U.S. jobs growth ground to a near halt in June, with employers hiring the fewest workers in nine months, frustrating hopes the economy would bounce back quickly from a slowdown in the first half of the year.
Nonfarm payrolls rose only 18,000, the weakest reading since September, the Labor Department said on Friday, well below economists' expectations for rise of at least 90,000.
The unemployment rate climbed to a six-month high of 9.2 percent from 9.1 percent in May even as jobseekers left the labor force in droves.
The message on the economy is ongoing stagnation, said Pierre Ellis, senior economist at Decision economics in New York. Income growth is marginal so there's no indication of momentum.
Stocks on Wall Street opened lower on the data, while U.S. Treasury debt prices rallied. The dollar was little changed against a basket of currencies.
The government revised April and May payrolls to show 44,000 fewer jobs created than previously reported.
The report shattered expectations the economy was starting to accelerate after a soft patch in the first half of the year.
It could prompt calls for the Federal Reserve to consider further action to help the economy, although officials have set a high bar after completing a $600 billion bond-buying program last week.
This confirms our view that the Fed will continue to keep rates on hold into 2012 and if weak employment continues it will be pushed out even further, said Tom Porcelli, chief economist at RBC Capital Markets in New York.
Hopes were high that the economy was starting to find firmer ground as motor vehicle manufacturers ramped up production and gasoline prices descended from their lofty levels.
Economic activity in the first six months of the year was dampened by rising commodity prices and supply chain disruptions following Japan's devastating earthquake in March.
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The data is a blow to the Obama administration, which has struggled to get the economy to create enough jobs to absorb the 14.1 million unemployed Americans. It could stiffen the resolve of Democrats to push for near-term stimulus as they seek a deal with Republicans to cut the U.S. budget deficit.
The economy is the top concern among voters and will feature prominently in President Barack Obama's bid for re-election next year.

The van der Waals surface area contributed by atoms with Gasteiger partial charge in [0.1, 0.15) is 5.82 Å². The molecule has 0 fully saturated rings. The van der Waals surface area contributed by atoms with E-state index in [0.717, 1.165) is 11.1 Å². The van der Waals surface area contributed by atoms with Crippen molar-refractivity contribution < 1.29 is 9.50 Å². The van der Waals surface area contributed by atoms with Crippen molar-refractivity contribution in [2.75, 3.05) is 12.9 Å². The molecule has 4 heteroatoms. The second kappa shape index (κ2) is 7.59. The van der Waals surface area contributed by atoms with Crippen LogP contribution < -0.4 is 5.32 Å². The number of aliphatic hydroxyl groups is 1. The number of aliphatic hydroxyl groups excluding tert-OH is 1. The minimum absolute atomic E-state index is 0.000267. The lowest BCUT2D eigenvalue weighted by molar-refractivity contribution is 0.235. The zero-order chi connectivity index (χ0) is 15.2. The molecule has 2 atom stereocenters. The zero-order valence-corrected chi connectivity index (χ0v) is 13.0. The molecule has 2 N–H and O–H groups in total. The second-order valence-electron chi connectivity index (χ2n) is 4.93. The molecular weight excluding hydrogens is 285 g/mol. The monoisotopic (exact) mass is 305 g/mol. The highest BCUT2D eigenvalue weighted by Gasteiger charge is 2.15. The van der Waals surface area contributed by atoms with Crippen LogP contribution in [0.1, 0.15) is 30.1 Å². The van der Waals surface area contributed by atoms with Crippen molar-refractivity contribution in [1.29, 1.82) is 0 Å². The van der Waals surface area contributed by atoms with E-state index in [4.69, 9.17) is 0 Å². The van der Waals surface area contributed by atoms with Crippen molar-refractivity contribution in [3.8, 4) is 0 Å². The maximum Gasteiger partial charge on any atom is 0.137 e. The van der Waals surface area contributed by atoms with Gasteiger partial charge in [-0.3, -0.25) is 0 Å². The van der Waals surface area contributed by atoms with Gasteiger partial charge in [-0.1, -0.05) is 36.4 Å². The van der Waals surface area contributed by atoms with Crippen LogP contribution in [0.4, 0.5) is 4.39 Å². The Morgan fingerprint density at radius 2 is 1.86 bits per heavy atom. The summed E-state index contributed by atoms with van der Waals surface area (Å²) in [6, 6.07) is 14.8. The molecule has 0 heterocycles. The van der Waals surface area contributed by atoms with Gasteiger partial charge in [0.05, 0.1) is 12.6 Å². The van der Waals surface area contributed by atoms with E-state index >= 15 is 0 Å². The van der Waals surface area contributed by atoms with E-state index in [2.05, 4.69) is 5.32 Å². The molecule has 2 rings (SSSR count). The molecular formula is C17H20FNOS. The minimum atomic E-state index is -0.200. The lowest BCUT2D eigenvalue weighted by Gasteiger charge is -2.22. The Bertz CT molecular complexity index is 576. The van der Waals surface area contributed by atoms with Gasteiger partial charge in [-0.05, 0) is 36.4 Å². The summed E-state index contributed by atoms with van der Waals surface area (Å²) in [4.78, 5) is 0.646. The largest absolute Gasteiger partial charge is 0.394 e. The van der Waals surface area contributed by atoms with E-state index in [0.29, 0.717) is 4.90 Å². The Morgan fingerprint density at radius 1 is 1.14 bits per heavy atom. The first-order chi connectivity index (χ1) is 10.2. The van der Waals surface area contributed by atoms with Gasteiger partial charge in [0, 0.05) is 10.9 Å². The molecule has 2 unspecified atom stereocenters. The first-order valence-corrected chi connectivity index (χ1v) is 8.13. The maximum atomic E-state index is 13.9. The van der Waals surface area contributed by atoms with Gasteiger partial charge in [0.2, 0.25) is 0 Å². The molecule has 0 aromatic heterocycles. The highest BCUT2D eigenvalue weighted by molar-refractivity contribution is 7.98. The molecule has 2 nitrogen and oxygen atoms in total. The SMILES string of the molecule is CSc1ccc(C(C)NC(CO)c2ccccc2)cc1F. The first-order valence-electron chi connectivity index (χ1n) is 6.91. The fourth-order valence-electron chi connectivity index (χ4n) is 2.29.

So far, the economy has regained only a fraction of the more than 8 million jobs lost during the recession.
Republicans were quick to criticize the administration.
Today's report is more evidence that the misguided 'stimulus' spending binge, excessive regulations, and an overwhelming national debt continue to hold back private-sector job creation in our country, House of Representatives Speaker John Boehner said in a statement.
The economy needs to create between 125,000 and 150,000 new jobs a month just to absorb new labor force entrants.
White House economic advisor Austan Goolsbee told Reuters Insider that the economy was not facing a double-dip scenario, but said the weak jobs number should be a wake up call for both Democrats and Republicans to stop bickering about policy.
This is not a double-dip. This is a reflection and reiteration that the growth rate slowed at the beginning of this year and that clearly has an impact on job creation, he said.
The private sector added 57,000 jobs last month, accounting for all the jobs created, with government employment shrinking 39,000 because of fiscal problems at local and state governments.
Details of the report showed widespread weakness, though factory payrolls rebounded 6,000 after contracting in May for the first time in seven months, with the recovery reflecting a step-up in motor vehicle production.
Construction employment fell 9,000 last month after declining 4,000 in May. Government employment declined for an eighth straight month as municipalities and state governments continued to wield the ax to balance their budgets.
The report also showed the average workweek fell to 34.3 hours from 34.4 hours. Employers have been reluctant to extend hours because of the uncertainty surrounding the recovery.
Average hourly earnings slipped a penny, the first decline since November and more evidence that wage-driven inflation is not a risk. Over the past year, earnings have risen only 1.9 percent.
(Editing by Andrea Ricci)